The Right Way To Gesture For Media Interviews
First, the background. I’ve already written a couple of times (here and here) about the right way to gesture during media interviews. But those articles didn’t mention one critical point about gesturing that can hurt your next interview.
In general, you should gesture naturally during media interviews and public speeches. Spokespersons who don’t gesture look unnatural, uncomfortable, and nervous.
But there’s one important caveat to that rule: Don’t over-gesture during interviews done via webcam or Skype.
Why? Because the video quality from webcams is rarely as good as standard video. Standard video is broadcast with 30 frames per second – in other words, each second of video has 30 different still shots. As every television viewer knows, the human eye perceives 30 still shots per second as constant motion.
But webcams usually capture fewer frames per second, sometimes closer to 15 frames per second. As a result, fast movements – including waving arms and moving hands – usually come out blurred, jumpy, or both. That’s a lesson I learned during a recent Skype interview, when I forgot to account for the slower technology. As a result, a few of my gestures turned out jumpy and blurred – most definitely not the image I’m going for.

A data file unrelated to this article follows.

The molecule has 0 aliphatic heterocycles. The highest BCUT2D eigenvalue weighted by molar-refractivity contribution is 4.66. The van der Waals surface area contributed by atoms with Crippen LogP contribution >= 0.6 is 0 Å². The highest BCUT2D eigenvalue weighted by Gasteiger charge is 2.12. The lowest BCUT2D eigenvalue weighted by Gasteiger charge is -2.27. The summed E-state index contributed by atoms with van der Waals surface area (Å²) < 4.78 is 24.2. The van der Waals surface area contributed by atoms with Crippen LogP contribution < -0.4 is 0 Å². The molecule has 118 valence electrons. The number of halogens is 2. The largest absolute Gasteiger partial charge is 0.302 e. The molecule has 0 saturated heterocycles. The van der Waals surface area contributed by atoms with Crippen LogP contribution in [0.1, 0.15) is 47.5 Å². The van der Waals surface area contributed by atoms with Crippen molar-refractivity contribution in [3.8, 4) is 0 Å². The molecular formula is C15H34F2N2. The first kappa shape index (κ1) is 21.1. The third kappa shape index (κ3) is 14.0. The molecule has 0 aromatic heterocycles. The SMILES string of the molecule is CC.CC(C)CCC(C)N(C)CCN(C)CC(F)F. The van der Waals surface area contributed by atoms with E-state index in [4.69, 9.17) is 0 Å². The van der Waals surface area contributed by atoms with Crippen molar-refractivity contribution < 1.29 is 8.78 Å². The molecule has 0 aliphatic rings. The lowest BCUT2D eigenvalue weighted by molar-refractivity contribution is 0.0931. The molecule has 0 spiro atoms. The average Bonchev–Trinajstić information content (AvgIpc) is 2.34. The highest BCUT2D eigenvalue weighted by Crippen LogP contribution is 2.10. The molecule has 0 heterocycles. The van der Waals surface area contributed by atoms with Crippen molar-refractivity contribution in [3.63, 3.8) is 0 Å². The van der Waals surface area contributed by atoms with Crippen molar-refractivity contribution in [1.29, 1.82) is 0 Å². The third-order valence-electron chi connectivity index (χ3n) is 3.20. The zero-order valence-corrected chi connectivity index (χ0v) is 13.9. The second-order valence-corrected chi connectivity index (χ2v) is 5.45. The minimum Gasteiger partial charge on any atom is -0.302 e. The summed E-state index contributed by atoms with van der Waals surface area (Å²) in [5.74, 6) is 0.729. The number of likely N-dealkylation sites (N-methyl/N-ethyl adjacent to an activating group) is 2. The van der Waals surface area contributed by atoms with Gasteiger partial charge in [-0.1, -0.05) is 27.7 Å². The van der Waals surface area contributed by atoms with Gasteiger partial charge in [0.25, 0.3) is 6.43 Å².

Therefore, I’m going to modify my previous advice regarding gesturing.
For Standard Television Interviews: Gesture as you would naturally in everyday life.
For Webcam/Skype Interviews: Use fewer, smaller, and slower gestures. That doesn’t mean you should be stiff and passionless. But it means you’ll have to show your intensity in other ways, including expressive facial expressions and smaller, more deliberate movements.
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Related: How To Gesture For Media Interviews
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